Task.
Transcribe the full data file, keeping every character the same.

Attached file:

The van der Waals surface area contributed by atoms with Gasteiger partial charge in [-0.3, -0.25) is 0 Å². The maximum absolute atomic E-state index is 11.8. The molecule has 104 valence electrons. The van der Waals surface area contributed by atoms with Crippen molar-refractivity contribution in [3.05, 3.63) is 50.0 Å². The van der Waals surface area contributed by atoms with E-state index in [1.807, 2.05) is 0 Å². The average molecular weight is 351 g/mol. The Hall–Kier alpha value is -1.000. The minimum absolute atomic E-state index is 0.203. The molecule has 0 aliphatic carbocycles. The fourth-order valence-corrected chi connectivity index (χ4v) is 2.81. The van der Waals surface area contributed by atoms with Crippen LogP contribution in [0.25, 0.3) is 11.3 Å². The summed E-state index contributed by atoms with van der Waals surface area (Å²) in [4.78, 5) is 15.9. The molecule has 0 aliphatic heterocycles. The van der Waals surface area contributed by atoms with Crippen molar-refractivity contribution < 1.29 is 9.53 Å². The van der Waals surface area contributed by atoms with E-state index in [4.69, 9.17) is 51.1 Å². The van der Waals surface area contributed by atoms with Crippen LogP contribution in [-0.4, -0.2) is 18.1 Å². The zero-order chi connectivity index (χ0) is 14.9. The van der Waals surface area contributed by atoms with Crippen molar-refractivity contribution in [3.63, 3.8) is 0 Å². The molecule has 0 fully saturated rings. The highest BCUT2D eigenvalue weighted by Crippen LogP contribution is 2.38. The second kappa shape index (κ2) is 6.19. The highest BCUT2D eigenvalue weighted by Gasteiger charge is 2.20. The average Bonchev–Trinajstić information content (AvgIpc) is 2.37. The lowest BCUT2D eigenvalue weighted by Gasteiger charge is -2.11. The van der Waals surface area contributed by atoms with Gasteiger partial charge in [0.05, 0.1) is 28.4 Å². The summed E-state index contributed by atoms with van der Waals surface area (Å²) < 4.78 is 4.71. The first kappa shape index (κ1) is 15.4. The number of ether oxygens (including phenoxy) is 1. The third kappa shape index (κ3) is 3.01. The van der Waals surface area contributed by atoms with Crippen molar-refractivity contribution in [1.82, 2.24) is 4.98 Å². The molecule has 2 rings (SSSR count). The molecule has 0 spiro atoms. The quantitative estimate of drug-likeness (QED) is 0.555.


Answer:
The van der Waals surface area contributed by atoms with Gasteiger partial charge in [-0.3, -0.25) is 0 Å². The maximum absolute atomic E-state index is 11.8. The molecule has 104 valence electrons. The van der Waals surface area contributed by atoms with Crippen molar-refractivity contribution in [3.05, 3.63) is 50.0 Å². The van der Waals surface area contributed by atoms with E-state index in [1.807, 2.05) is 0 Å². The average molecular weight is 351 g/mol. The Hall–Kier alpha value is -1.000. The minimum absolute atomic E-state index is 0.203. The molecule has 0 aliphatic carbocycles. The fourth-order valence-corrected chi connectivity index (χ4v) is 2.81. The van der Waals surface area contributed by atoms with Crippen LogP contribution in [0.25, 0.3) is 11.3 Å². The summed E-state index contributed by atoms with van der Waals surface area (Å²) in [4.78, 5) is 15.9. The molecule has 0 aliphatic heterocycles. The van der Waals surface area contributed by atoms with Crippen molar-refractivity contribution < 1.29 is 9.53 Å². The van der Waals surface area contributed by atoms with E-state index in [4.69, 9.17) is 51.1 Å². The van der Waals surface area contributed by atoms with Crippen LogP contribution in [-0.4, -0.2) is 18.1 Å². The zero-order chi connectivity index (χ0) is 14.9. The van der Waals surface area contributed by atoms with Crippen molar-refractivity contribution in [3.63, 3.8) is 0 Å². The molecule has 0 fully saturated rings. The highest BCUT2D eigenvalue weighted by Crippen LogP contribution is 2.38. The second kappa shape index (κ2) is 6.19. The highest BCUT2D eigenvalue weighted by Gasteiger charge is 2.20. The average Bonchev–Trinajstić information content (AvgIpc) is 2.37. The lowest BCUT2D eigenvalue weighted by Gasteiger charge is -2.11. The van der Waals surface area contributed by atoms with Gasteiger partial charge in [0.05, 0.1) is 28.4 Å². The summed E-state index contributed by atoms with van der Waals surface area (Å²) < 4.78 is 4.71. The first kappa shape index (κ1) is 15.4. The number of ether oxygens (including phenoxy) is 1. The third kappa shape index (κ3) is 3.01. The van der Waals surface area contributed by atoms with Crippen molar-refractivity contribution in [1.82, 2.24) is 4.98 Å². The molecule has 2 rings (SSSR count). The molecule has 0 spiro atoms. The quantitative estimate of drug-likeness (QED) is 0.555.